Rip VanWinkle and Legend of Sleepy Hollow by Washington Irving TX860


Rip VanWinkle and Legend of Sleepy Hollow by Washington Irving TX860

Rip VanWinkle and Legend of Sleepy Hollow by Washington Irving TX860

Rip VanWinkle and Legend of Sleepy Hollow by Washington Irving; editor Sandra Sanders, TX860, 1972 Scholastic paperback reprint, 4th printing, 79 pages. 

DESCRIPTION: “Since 1820, when they first appeared in The Sketch Book, ‘Rip VanWinkle’ and ‘Legend of Sleepy Hollow’ have been continuing favorites.
These two famous ghost stories by Washington Irving preserve the vanished customs and life of the Hudson Highlands, a region that he has made immortal.
In this edition, the stories have been lightly edited by Miss Sanders to enhance their readability. A biographical note on Washington Irving is included.” (from the back cover)


About vintagescholastics

I love these old Scholastics! I am a bookseller, writer, and dog-lover; live at the foothills of the Adirondack Mountains of New York with my computer-programmer husband. We love motor-cycle riding, renovating our old camp on Lake Desolation, gardening, and researching our genealogy. The purpose of this blog is to highlight those beloved old books from the Scholastic Book fairs from 1950 - 1979. This will serve as a catalogue of the books, with their identifying numbers, a plot summary, and a photo of the cover; with a searchable index. I want to give all of the writers and illustrator's bios so they get credit (many were writers in the summer while on vacation from their regular schoolteaching jobs.; some are lesser known efforts by very famous people; and some are reprinted classics.) Hopefully, their fans will be able to identify favorite titles with snipets of remembered information. We will always be adding new ones, and welcome your submissions
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6 Responses to Rip VanWinkle and Legend of Sleepy Hollow by Washington Irving TX860

  1. Alicia says:

    I have this very book. I cannot seem to find out what it’s worth monetarily. Sentimentally to me, I love it, but I’d like to sell.

    • I recently sold one of these for a dollar and 50 cents. The old Scholastics are not generally worth a lot monetarily unless you have a first printing of a particular title, in pristine condition. I have seen that bulk lots of the books in excellent condition are a good chance to sell; at least on eBay. I had a bookstore until July on ebay; it was called vintagescholastics and I had to close it because of low sales and high fees. Best of luck to you with this.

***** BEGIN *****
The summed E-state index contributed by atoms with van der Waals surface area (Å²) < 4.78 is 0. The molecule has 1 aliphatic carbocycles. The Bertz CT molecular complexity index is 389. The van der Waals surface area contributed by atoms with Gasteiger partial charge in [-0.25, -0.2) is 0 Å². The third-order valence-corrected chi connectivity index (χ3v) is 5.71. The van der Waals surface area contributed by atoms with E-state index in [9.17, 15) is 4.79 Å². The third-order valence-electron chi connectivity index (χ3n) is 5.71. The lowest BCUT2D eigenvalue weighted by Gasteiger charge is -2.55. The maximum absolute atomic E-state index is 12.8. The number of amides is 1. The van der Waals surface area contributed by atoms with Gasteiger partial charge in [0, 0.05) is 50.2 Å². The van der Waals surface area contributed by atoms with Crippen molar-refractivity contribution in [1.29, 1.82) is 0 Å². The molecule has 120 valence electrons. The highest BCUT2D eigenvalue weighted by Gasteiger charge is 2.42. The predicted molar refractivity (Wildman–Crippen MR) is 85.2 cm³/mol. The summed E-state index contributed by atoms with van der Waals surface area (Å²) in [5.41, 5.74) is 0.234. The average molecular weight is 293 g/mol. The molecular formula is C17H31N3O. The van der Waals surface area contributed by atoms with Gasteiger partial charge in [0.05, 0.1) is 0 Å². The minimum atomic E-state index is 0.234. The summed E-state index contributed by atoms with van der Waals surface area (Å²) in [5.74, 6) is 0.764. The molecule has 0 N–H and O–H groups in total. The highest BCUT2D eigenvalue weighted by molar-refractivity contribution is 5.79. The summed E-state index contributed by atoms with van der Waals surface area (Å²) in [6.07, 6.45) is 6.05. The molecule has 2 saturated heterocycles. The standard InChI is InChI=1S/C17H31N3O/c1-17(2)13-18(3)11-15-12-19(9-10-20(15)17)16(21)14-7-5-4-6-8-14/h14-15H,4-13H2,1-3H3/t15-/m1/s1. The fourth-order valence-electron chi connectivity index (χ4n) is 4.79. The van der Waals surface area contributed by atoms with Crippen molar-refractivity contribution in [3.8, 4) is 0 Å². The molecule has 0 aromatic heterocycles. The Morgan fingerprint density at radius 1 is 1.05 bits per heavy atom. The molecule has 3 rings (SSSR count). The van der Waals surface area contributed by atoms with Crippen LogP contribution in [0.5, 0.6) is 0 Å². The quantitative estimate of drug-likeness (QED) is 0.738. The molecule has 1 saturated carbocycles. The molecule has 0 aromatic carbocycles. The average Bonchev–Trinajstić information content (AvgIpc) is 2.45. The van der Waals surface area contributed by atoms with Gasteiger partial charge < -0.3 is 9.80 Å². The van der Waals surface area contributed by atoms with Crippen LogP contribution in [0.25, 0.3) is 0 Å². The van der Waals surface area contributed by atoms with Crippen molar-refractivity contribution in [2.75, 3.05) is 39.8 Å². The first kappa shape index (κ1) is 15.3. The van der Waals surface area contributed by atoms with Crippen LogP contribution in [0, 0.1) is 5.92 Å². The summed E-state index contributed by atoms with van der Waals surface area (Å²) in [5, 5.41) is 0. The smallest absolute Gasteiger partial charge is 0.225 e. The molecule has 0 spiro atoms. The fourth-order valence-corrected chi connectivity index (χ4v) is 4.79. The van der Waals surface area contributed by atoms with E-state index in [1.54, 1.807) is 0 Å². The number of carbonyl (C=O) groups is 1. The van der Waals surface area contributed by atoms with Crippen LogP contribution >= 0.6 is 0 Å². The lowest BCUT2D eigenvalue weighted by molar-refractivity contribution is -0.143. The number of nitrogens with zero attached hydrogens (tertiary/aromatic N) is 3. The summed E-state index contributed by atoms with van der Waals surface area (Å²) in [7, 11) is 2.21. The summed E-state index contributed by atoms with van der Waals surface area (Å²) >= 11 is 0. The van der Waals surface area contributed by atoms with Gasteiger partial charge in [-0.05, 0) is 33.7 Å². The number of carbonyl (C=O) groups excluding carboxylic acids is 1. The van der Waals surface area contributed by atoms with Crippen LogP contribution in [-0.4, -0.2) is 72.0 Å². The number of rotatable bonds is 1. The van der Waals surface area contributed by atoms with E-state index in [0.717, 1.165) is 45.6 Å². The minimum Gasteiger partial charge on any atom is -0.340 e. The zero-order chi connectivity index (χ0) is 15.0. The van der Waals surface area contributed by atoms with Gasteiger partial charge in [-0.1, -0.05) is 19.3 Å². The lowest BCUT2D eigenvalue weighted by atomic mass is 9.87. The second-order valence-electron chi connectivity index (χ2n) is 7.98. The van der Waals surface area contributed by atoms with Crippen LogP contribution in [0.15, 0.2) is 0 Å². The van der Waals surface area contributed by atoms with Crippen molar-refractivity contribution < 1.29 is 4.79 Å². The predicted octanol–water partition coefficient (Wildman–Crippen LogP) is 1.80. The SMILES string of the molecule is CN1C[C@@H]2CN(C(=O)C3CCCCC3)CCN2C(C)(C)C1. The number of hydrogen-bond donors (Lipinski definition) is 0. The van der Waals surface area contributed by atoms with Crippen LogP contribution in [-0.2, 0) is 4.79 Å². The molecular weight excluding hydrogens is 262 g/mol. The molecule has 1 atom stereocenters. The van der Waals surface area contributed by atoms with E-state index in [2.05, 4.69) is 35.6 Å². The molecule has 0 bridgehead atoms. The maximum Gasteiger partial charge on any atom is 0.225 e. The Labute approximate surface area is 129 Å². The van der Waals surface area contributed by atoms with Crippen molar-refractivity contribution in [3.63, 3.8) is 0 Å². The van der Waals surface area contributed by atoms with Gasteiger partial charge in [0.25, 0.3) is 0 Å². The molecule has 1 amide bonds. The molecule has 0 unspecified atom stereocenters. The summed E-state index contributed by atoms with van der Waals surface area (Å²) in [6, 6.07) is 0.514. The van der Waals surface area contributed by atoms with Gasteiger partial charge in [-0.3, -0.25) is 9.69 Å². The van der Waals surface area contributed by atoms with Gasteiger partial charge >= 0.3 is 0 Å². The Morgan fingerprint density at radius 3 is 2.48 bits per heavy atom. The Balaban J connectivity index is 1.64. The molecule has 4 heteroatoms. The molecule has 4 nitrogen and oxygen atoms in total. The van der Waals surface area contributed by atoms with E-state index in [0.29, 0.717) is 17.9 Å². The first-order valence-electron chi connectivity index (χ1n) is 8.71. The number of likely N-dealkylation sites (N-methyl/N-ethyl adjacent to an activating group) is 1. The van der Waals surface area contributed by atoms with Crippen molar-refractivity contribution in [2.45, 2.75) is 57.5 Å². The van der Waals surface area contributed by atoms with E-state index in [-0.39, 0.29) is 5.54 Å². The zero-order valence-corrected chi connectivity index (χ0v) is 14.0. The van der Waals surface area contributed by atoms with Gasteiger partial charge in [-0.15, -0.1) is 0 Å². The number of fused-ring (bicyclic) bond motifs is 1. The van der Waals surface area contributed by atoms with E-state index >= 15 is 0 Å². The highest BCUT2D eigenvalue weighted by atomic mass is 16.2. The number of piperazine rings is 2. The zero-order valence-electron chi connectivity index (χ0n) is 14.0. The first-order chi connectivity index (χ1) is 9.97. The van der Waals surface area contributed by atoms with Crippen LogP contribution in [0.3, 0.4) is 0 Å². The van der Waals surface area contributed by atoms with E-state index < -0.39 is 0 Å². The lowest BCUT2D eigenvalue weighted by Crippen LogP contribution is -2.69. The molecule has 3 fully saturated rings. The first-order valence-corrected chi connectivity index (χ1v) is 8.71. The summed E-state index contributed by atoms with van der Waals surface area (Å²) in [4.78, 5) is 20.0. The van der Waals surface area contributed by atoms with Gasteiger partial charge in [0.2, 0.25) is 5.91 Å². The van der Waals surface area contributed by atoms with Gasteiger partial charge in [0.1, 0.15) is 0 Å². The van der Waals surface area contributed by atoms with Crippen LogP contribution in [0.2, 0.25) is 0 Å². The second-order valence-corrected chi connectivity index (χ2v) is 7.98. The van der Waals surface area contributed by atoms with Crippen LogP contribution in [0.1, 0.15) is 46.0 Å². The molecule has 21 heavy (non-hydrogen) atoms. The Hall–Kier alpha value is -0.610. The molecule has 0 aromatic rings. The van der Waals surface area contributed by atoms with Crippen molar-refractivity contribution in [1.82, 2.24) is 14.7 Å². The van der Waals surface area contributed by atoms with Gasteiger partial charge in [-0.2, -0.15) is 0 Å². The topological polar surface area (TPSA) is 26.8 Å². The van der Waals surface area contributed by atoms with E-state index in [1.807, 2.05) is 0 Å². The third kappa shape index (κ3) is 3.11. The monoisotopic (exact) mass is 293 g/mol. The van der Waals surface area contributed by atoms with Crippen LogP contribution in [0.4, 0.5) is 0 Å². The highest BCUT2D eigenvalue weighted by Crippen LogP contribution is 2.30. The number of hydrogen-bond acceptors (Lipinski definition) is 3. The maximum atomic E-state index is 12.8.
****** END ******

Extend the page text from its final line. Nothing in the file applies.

• Alicia Kay says:

        Wow, thanks for the advice. It’s really depressing to me, I’m a bibliophile, and I’ve collected books my entire life. Well, I’m now 23 and my collection is getting large and I’m hard up for cash, however, I’m alas finding out that a lot of the books I thought would be worth money, are not. I only have a couple books worth 500 dollars. I was hoping to hit it big with my copy of The Sinking of the Titanic and other Great Disasters from 1912, but due to the poor condition it’s in, it’s severely devalued. Do you know if it’s possible to restore old books? If so, how much does it run? Since you owned a book store, and I know very little about it all, I’d love it if you could help me out by giving me advice. The internet is surprisingly not a very good source for teaching me things about my own books. I want to make sure I don’t have some crazy book in my collection worth thousands of dollars, mean while someone tells me it’s worth 50 cents and I get ripped off, lol.

      • I was devastated when I had to close my little bookstore after 10 years; I love old books and recycling them. It is tricky redoing old books. If your book needs to be rebound, there are places that do that; but I don’t know how much they charge. I learned how to fix some paperbacks with ELMER’s glue and a homemade book press; but we are talking about a book worth only a few dollars; if I messed it up, it wasn’t a big loss. If you have a book you are unsure of, take it to a used bookseller; someone who deals with antiquarian books. They are generally a bit quirky, but could give you an idea of what they would do with such a book, and may well know of a bookbinder you could use, if it is cost effective to do it. I can tell you how I used to get an idea of what my books were worth. There is a clearing house for used books called; they have a search engine that ties into about 40 large bookselling venues like Biblio and Amazon. If you enter your book name and a few details, you can get an idea of the range of selling prices according to condition. I always look on eBay too. The other place I used to go to research books was at the library. They have all the value guides in their nonfiction section and there are some good books there that tell what books collectors are looking for.

      • Alicia Kay says:

        It is a first printing, does that help? I’m guessing maybe not.

      • The title you described is really a common one. I doubt that you would get a quick sale of it and not for much more than the original price. I had the vintage scholastics because they were done so well and I really loved them. I just gave a big box of them to my nephews for Christmas rather than bulk list them.

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